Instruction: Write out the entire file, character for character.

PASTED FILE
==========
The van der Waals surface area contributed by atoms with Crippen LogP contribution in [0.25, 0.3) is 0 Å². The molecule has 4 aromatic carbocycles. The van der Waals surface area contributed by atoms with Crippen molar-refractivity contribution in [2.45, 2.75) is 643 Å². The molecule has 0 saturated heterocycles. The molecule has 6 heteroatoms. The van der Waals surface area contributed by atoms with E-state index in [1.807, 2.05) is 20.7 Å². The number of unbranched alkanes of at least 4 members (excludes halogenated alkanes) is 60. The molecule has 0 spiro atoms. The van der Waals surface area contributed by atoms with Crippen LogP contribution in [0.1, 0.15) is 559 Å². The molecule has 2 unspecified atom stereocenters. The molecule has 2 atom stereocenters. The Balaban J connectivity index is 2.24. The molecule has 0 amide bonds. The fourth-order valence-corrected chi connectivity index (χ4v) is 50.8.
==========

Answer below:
The van der Waals surface area contributed by atoms with Crippen LogP contribution in [0.25, 0.3) is 0 Å². The molecule has 4 aromatic carbocycles. The van der Waals surface area contributed by atoms with Crippen molar-refractivity contribution in [2.45, 2.75) is 643 Å². The molecule has 0 saturated heterocycles. The molecule has 6 heteroatoms. The van der Waals surface area contributed by atoms with E-state index in [1.807, 2.05) is 20.7 Å². The number of unbranched alkanes of at least 4 members (excludes halogenated alkanes) is 60. The molecule has 0 spiro atoms. The van der Waals surface area contributed by atoms with Crippen LogP contribution in [0.1, 0.15) is 559 Å². The molecule has 2 unspecified atom stereocenters. The molecule has 2 atom stereocenters. The Balaban J connectivity index is 2.24. The molecule has 0 amide bonds. The fourth-order valence-corrected chi connectivity index (χ4v) is 50.8.